6

The code explains my question:

type A = {
  a: number,
} | null

// Extract as defined in lib.es5.d.ts
type Extract<T, U> = T extends U ? T : never;

type CustomExtract = A extends null ? A : never;

type Result1 = Extract<A, null> // null
type Result2 = CustomExtract;   // never

Extract and CustomExtract are the same code, with the difference that Extract is a generic type.

Also, as related example, string | null does not extends null.

So, how types really works under the hoods at this topic? I can imagine it maybe runs the generic type for each type of the union and then unionize all the results, but I want the real technical definition and working of it.

2 Answers 2

5

The difference is that Extract is a distributive conditional type, while your CustomExtract is not.

In order for a conditional type of the form X extends Y ? A : B to be distributive, the checked type X must be a "naked type parameter"; that is, a type parameter like T in interface Foo<T> {...}, and naked in that it is just the type parameter being checked (i.e., T extends ...) and not just some expression that includes the type parameter (e.g., Promise<T> extends ... or [T] extends ...).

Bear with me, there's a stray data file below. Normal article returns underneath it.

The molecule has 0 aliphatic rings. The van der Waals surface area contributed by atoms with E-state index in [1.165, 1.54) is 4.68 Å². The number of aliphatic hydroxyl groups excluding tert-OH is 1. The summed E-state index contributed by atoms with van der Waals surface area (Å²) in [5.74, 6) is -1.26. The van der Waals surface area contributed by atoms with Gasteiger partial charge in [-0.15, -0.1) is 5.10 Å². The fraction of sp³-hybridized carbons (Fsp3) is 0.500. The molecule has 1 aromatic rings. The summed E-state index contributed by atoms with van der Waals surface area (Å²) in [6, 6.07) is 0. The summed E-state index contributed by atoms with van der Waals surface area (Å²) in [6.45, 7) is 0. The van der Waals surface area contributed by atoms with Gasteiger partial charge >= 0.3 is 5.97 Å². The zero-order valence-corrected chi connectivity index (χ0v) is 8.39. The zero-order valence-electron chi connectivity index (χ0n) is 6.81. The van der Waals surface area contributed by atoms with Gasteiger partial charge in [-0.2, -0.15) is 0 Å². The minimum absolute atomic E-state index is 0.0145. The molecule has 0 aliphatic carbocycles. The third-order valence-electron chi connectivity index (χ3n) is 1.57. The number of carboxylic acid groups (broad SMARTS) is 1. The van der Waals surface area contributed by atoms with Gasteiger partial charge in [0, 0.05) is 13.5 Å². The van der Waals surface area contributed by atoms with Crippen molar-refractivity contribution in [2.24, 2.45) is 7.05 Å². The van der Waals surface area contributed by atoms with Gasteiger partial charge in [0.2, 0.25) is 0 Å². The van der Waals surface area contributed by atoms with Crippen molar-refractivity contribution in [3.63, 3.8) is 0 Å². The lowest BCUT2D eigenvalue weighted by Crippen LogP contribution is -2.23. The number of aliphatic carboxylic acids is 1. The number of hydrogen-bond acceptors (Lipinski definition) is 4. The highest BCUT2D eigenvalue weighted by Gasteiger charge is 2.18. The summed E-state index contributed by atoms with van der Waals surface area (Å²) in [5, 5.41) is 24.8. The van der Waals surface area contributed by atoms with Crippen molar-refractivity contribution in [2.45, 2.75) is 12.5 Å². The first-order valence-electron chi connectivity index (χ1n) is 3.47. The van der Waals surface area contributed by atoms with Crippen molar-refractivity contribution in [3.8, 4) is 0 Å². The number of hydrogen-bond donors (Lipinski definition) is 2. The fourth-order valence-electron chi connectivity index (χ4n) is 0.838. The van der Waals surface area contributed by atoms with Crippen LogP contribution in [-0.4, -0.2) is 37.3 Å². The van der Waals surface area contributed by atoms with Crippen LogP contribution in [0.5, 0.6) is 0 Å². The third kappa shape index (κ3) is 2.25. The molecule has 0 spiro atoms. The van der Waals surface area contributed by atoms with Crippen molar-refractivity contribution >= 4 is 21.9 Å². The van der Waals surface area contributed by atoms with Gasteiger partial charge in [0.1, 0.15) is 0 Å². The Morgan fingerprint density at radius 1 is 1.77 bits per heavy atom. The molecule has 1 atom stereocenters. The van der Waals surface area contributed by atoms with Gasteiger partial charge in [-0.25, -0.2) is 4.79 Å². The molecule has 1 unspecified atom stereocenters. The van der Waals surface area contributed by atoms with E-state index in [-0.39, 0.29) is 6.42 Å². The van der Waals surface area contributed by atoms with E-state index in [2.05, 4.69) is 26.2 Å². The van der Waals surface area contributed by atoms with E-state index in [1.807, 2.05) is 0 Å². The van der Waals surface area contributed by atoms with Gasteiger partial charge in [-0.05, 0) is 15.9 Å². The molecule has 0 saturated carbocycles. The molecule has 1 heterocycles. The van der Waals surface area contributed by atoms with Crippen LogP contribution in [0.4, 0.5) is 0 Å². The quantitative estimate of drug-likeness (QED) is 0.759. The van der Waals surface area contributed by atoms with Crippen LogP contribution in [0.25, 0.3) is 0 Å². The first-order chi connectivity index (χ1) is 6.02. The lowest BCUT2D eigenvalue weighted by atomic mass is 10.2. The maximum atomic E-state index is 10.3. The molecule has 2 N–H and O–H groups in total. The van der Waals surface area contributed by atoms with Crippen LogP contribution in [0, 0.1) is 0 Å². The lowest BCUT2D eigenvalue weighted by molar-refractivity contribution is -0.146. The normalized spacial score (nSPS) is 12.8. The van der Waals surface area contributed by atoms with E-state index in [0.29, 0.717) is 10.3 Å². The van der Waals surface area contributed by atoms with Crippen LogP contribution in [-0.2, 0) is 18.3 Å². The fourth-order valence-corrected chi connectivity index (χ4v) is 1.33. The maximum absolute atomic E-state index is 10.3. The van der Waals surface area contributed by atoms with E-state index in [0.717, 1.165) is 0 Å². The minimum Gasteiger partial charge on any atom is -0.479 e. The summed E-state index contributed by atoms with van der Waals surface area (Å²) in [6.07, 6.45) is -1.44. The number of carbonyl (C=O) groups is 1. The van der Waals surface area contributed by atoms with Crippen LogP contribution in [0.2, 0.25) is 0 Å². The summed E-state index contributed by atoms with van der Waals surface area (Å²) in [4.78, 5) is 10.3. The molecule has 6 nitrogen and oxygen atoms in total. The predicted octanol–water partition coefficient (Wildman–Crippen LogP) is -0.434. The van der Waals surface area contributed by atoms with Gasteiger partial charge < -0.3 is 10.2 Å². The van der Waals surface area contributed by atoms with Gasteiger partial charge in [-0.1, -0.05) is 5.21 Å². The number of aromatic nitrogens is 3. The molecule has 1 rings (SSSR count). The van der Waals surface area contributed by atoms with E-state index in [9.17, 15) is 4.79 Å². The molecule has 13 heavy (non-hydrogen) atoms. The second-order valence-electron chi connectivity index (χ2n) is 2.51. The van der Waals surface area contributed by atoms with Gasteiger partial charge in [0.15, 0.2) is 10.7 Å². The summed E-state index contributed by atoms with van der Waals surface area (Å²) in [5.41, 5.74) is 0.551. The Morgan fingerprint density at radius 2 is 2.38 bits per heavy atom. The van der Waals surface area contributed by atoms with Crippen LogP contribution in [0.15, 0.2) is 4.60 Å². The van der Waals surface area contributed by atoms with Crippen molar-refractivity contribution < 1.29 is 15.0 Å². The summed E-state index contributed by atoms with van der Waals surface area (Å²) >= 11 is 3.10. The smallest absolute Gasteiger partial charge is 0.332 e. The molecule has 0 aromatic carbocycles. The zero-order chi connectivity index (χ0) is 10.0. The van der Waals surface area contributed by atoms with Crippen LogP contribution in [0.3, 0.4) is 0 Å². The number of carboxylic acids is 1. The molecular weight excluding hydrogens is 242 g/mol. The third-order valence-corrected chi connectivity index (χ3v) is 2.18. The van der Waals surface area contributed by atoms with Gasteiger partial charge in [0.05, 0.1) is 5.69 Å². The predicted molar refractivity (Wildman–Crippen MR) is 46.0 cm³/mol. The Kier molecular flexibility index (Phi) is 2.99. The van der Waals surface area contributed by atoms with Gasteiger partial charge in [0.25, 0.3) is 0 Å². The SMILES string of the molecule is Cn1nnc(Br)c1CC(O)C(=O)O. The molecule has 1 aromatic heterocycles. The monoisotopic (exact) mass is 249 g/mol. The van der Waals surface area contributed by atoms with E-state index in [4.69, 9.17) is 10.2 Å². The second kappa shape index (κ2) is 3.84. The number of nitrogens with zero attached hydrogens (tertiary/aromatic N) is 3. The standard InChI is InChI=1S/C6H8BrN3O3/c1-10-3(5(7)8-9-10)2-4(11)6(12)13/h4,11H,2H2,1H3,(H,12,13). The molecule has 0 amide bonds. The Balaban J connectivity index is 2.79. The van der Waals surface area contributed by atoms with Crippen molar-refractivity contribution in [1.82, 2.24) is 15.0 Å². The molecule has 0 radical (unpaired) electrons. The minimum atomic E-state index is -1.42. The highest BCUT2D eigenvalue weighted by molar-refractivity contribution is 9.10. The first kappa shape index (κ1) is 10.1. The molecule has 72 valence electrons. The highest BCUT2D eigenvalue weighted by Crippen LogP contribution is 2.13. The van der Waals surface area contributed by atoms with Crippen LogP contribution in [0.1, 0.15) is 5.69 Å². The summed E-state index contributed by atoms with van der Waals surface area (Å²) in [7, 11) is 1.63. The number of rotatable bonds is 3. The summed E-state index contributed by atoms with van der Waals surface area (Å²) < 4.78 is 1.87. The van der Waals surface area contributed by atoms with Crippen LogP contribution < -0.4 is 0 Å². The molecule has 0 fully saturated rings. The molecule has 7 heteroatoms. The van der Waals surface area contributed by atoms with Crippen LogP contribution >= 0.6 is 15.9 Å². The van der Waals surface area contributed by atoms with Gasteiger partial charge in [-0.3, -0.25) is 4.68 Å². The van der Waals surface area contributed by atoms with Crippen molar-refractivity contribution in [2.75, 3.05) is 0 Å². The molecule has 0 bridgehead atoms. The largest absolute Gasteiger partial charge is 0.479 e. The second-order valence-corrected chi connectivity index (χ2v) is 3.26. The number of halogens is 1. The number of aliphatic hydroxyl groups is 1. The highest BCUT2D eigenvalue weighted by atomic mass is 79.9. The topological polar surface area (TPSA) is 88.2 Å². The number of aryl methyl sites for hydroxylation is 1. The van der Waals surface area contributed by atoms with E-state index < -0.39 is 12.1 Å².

As you surmised, distributive conditional types do indeed evaluate as the union of the conditional for each union element of the checked type T. So if F<T> is a distributive conditional type, then F<A | B | C> will be evaluated as F<A> | F<B> | F<C>. One potential catch is that F<never> will be evaluated as never no matter what the details of F are (as long as it's distributive), as never is considered to be the "empty union type".

For further information, see my other answer about what distributive conditional types are and how they work.

4

What @jcalz has said is all correct, but I'm going to try to put this is plain English.

What Extract<T, U> does is return the subset of T which is assignable to U. If T has some U types and some other types, we get just the U types. Why and how it does this, despite having a definition that looks the same as CustomExtract, that is @jcalz's answer.

In your case, type A is the union of {a: number} and null. {a: number} is not assignable to null, but null is assignable to null. So the subset which is assignable to null is null.

type CustomExtract = A extends null ? A : never; will never return a subset. If the condition is met then it returns A in its entirety and if the condition is not met then it returns never.

In order for X extends Y to be true, all values of X must be assignable to Y or in other words, X must be equal to or narrower than Y.

A extends null is false because A is broader than null. On the other hand, null extends A is true.

Your Answer

By clicking “Post Your Answer”, you agree to our terms of service and acknowledge you have read our privacy policy.

Not the answer you're looking for? Browse other questions tagged or ask your own question.